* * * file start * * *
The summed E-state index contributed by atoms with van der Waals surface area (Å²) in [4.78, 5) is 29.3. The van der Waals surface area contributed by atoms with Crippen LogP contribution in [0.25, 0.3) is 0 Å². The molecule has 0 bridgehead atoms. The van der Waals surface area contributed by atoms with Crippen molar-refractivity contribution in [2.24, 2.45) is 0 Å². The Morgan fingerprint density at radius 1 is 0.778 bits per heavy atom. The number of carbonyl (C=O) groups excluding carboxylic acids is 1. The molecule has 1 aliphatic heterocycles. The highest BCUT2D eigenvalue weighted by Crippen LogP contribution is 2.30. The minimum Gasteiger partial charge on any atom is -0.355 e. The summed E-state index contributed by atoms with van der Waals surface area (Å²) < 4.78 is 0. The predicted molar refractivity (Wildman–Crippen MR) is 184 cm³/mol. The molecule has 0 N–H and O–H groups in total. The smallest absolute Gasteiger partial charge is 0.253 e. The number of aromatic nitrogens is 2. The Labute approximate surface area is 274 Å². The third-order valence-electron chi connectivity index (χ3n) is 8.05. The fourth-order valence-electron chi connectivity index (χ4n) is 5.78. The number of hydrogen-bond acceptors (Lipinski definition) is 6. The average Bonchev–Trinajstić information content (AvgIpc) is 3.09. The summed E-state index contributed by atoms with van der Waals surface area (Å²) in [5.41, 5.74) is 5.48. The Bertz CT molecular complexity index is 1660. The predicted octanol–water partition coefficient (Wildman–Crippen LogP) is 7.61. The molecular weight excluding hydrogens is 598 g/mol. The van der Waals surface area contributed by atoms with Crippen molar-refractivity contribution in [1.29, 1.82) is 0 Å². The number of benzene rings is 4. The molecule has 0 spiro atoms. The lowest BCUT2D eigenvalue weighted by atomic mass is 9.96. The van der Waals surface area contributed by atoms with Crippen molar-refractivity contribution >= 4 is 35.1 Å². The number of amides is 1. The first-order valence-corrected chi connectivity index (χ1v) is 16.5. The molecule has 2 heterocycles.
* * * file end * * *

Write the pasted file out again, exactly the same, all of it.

The summed E-state index contributed by atoms with van der Waals surface area (Å²) in [4.78, 5) is 29.3. The van der Waals surface area contributed by atoms with Crippen LogP contribution in [0.25, 0.3) is 0 Å². The molecule has 0 bridgehead atoms. The van der Waals surface area contributed by atoms with Crippen molar-refractivity contribution in [2.24, 2.45) is 0 Å². The Morgan fingerprint density at radius 1 is 0.778 bits per heavy atom. The number of carbonyl (C=O) groups excluding carboxylic acids is 1. The molecule has 1 aliphatic heterocycles. The highest BCUT2D eigenvalue weighted by Crippen LogP contribution is 2.30. The minimum Gasteiger partial charge on any atom is -0.355 e. The summed E-state index contributed by atoms with van der Waals surface area (Å²) < 4.78 is 0. The predicted molar refractivity (Wildman–Crippen MR) is 184 cm³/mol. The molecule has 0 N–H and O–H groups in total. The smallest absolute Gasteiger partial charge is 0.253 e. The number of aromatic nitrogens is 2. The Labute approximate surface area is 274 Å². The third-order valence-electron chi connectivity index (χ3n) is 8.05. The fourth-order valence-electron chi connectivity index (χ4n) is 5.78. The number of hydrogen-bond acceptors (Lipinski definition) is 6. The average Bonchev–Trinajstić information content (AvgIpc) is 3.09. The summed E-state index contributed by atoms with van der Waals surface area (Å²) in [5.41, 5.74) is 5.48. The Bertz CT molecular complexity index is 1660. The predicted octanol–water partition coefficient (Wildman–Crippen LogP) is 7.61. The molecular weight excluding hydrogens is 598 g/mol. The van der Waals surface area contributed by atoms with Crippen molar-refractivity contribution in [1.29, 1.82) is 0 Å². The number of benzene rings is 4. The molecule has 0 spiro atoms. The lowest BCUT2D eigenvalue weighted by atomic mass is 9.96. The van der Waals surface area contributed by atoms with Crippen molar-refractivity contribution >= 4 is 35.1 Å². The number of amides is 1. The first-order valence-corrected chi connectivity index (χ1v) is 16.5. The molecule has 2 heterocycles.